We've been to Japan a couple of months ago and happened to catch a performance of a Korean group, Snuper.

It is interesting that the audience takes part in the show, and is singling between the lines, as can be seen in this fan video, starting at 2:08 and 2:31:


Obviously, these lines do no appear on the regular version:


How does the audience know its part? And where do the lyrics come from - is it official, or fan-created?

  • To be clear - I'm assuming this is a general practice, and not just for this song. Also, is there a way to embed videos, like on other SE sites?
    – Kobi
    Dec 22, 2017 at 15:42
  • 2
    I'm just going to assume it's like an audience at Rocky Horror knows to take toast... it starts small but after a while it spreads by osmosis, word of mouth.
    – Tetsujin
    Dec 22, 2017 at 19:16
  • By the sound of it, I have the feeling that there are only a few voices and not a whole crowd that sing. As @Tetsujin said, it could be fan made lines that only a few of them know. Anyway, I think it would be very hard to find an official source. I can suggest to find other live performances of this song to check if it happens in all places, or if it was just a one time occurrence.
    – Bebs
    Feb 14, 2018 at 10:53
  • And for now, we can't embbed videos.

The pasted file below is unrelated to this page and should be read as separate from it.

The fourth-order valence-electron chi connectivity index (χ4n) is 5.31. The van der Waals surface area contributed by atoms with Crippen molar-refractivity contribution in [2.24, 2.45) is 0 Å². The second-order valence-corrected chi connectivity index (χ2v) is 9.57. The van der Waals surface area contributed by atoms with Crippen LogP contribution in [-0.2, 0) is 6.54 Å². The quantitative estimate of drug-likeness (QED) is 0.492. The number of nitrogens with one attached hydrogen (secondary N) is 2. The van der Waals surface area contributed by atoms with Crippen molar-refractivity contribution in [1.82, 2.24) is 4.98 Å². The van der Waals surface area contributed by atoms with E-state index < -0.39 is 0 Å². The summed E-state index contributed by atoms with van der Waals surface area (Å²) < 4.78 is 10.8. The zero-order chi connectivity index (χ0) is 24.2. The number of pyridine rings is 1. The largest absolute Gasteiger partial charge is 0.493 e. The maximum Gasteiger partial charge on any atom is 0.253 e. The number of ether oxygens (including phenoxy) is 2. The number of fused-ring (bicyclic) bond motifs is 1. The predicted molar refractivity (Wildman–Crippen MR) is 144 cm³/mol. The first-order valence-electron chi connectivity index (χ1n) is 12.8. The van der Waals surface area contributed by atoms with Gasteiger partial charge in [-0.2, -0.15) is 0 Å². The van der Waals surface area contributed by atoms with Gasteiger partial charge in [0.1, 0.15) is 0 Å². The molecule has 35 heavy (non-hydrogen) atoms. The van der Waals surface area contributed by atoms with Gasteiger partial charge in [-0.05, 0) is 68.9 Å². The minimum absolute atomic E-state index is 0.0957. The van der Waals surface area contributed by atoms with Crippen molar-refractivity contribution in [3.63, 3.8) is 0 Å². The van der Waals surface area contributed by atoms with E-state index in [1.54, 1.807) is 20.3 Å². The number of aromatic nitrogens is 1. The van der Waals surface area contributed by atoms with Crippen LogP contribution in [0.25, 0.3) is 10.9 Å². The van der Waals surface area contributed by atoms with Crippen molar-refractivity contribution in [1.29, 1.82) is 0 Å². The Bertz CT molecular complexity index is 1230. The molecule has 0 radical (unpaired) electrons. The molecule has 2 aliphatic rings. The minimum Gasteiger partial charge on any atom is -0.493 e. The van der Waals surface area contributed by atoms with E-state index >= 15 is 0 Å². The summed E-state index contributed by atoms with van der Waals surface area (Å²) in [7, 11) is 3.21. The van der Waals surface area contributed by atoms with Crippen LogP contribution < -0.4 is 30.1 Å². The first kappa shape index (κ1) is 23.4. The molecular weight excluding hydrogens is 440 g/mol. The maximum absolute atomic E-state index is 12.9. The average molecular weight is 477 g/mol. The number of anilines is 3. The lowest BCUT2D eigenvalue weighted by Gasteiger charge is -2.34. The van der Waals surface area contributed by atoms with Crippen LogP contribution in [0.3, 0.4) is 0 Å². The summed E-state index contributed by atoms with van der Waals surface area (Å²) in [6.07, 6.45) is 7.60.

– Bebs
    Feb 14, 2018 at 10:54
  • 1
    I've heard this done with some English language songs. "We Will Rock You" has an unofficial call and response line, and "Mony Mony" has an unprintable one. Apr 25, 2018 at 20:23

2 Answers 2


I know this answer is way late, but in case you're still wondering, that audience chanting/singing part is called the "fanchant". Kpop songs often have an official fanchant, usually taught to fans by the group releasing a video of themselves doing the fanchant along to the studio recording of the song. The video you linked to (https://www.youtube.com/watch?v=CyL9LB6Z96Y) is exactly that.

Fanchants often start by reciting all of the group members' names at the beginning of the song (which might be a reason why in many kpop songs the first verse doesn't start immediately at the beginning of the song - perhaps it's because they want to leave room for the fanchant first. But that's just my speculation). After that, the fanchant usually involves repeating/echoing certain words in the song. Fanchants are just a fun way for the group and audience to connect by partaking in the song together.


For a recent song, Tulips, the band has released a video with "응원법", which Google translates to "Cheering" or "Support method". The video has playback of the song, and the band members are doing the audience's part:


So, at lease in this case, the answer is that there is official cheering, and it is released by the band.


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